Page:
July 31 (Bloomberg) -- Sri Lankan inflation accelerated to 15-month high in July as a drought hurt crops and drove up food costs and a weaker currency made imports costlier.
Consumer prices in the capital, Colombo, increased 9.8 percent from a year earlier after gaining 9.3 percent in June, the Department of Census and Statistics said on its website today. The median of eight estimates in a Bloomberg News survey was 9.4 percent.
Sri Lanka left interest rates unchanged for a third straight month in July as one of Asia’s fastest inflation rates limits room to join a stimulus drive stretching from China to Europe. The island’s current monetary policy is appropriate, the International Monetary Fund said earlier this month, after disbursing a $415 million final loan tranche.
“The central bank will likely stick to keeping policy rates on hold to help inflation cool off,” Sanjeewa Fernando, an analyst at CT Smith Stockbrokers Pvt. in Colombo, said before the release. “They’d also want to keep a balance of supporting growth.”
The rupee slipped 0.1 percent to 131.95 per dollar as of 3:32 p.m. local time, while the Colombo All-Share Index of stocks closed up 0.2 percent. The currency is down about 17 percent in the past year.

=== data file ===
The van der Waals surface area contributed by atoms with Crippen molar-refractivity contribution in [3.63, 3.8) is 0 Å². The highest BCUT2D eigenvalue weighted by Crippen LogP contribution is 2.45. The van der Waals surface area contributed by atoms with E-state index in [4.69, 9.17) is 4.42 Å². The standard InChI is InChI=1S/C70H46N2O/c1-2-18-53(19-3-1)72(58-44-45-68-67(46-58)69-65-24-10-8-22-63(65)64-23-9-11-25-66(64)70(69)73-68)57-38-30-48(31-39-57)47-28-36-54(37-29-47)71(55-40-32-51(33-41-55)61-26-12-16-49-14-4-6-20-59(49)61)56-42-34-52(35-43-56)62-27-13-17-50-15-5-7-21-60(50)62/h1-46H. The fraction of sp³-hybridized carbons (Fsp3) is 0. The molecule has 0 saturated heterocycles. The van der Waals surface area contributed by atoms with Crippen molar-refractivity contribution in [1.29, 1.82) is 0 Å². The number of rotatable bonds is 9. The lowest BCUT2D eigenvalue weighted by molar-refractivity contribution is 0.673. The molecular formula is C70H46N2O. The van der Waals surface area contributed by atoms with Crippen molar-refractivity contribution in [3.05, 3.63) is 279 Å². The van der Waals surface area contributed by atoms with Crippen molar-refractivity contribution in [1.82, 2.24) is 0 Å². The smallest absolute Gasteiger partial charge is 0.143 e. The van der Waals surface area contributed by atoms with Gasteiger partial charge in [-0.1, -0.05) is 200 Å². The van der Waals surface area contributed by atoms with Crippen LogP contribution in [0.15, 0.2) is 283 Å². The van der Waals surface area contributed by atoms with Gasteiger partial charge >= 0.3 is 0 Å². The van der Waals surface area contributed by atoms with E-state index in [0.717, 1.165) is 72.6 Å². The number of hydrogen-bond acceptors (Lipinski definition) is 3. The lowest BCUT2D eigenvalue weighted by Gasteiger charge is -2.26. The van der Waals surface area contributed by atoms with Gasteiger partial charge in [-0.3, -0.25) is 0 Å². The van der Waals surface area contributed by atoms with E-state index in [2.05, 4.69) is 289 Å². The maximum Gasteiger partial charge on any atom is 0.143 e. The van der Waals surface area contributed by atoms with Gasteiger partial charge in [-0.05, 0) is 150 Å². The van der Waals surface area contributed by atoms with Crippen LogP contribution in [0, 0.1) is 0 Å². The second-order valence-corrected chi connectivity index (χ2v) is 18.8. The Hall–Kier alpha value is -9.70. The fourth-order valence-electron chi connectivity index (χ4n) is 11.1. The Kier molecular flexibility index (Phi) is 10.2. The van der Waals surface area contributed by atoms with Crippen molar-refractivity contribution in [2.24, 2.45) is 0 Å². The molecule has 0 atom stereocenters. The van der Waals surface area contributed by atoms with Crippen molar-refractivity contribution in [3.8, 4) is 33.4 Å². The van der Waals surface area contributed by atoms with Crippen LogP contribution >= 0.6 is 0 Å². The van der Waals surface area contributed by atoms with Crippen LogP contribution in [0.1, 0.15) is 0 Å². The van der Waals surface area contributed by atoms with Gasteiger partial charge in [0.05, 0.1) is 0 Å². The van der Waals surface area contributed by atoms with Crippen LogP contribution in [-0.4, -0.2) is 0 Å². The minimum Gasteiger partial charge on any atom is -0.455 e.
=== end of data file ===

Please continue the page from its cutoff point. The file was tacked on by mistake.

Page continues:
Sri Lanka moved to a more freely floating exchange rate in February to curb imports and narrow a trade deficit that’s pressured currency reserves. Under the policy overhaul, the island also raised energy prices to reduce inward shipments of oil and increased borrowing costs in February for the first time since 2007 to damp credit growth.
A severe drought threatens about 150,000 acres of paddy, the state-run Daily News said June 27. The monsoon has failed this year, Energy Minister Champika Ranawaka said July 5.
Central Bank of Sri Lanka Governor Ajith Nivard Cabraal predicts 7.2 percent economic growth in 2012. Authorities are gauging the impact of the policy overhaul undertaken this year to narrow the trade imbalance, before “making a call” on monetary policy, he said on July 23.
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